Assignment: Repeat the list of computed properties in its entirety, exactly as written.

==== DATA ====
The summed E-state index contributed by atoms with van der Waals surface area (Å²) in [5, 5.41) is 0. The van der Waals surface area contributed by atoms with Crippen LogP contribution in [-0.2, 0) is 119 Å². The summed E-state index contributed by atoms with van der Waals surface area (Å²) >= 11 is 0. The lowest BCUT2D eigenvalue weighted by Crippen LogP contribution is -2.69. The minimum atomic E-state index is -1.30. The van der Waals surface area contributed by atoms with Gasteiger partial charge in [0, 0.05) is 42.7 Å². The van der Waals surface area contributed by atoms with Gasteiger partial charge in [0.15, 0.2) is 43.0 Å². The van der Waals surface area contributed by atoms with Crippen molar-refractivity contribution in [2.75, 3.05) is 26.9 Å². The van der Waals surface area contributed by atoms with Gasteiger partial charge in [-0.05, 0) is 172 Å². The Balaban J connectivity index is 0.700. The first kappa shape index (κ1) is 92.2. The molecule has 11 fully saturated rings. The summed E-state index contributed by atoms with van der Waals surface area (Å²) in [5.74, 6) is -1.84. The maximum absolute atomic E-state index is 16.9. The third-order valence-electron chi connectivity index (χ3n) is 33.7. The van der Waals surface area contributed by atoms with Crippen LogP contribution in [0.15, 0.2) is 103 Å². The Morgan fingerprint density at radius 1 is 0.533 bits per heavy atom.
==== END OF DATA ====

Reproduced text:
The summed E-state index contributed by atoms with van der Waals surface area (Å²) in [5, 5.41) is 0. The van der Waals surface area contributed by atoms with Crippen LogP contribution in [-0.2, 0) is 119 Å². The summed E-state index contributed by atoms with van der Waals surface area (Å²) >= 11 is 0. The lowest BCUT2D eigenvalue weighted by Crippen LogP contribution is -2.69. The minimum atomic E-state index is -1.30. The van der Waals surface area contributed by atoms with Gasteiger partial charge in [0, 0.05) is 42.7 Å². The van der Waals surface area contributed by atoms with Gasteiger partial charge in [0.15, 0.2) is 43.0 Å². The van der Waals surface area contributed by atoms with Crippen molar-refractivity contribution in [2.75, 3.05) is 26.9 Å². The van der Waals surface area contributed by atoms with Gasteiger partial charge in [-0.05, 0) is 172 Å². The Balaban J connectivity index is 0.700. The first kappa shape index (κ1) is 92.2. The molecule has 11 fully saturated rings. The summed E-state index contributed by atoms with van der Waals surface area (Å²) in [5.74, 6) is -1.84. The maximum absolute atomic E-state index is 16.9. The third-order valence-electron chi connectivity index (χ3n) is 33.7. The van der Waals surface area contributed by atoms with Crippen LogP contribution in [0.15, 0.2) is 103 Å². The Morgan fingerprint density at radius 1 is 0.533 bits per heavy atom.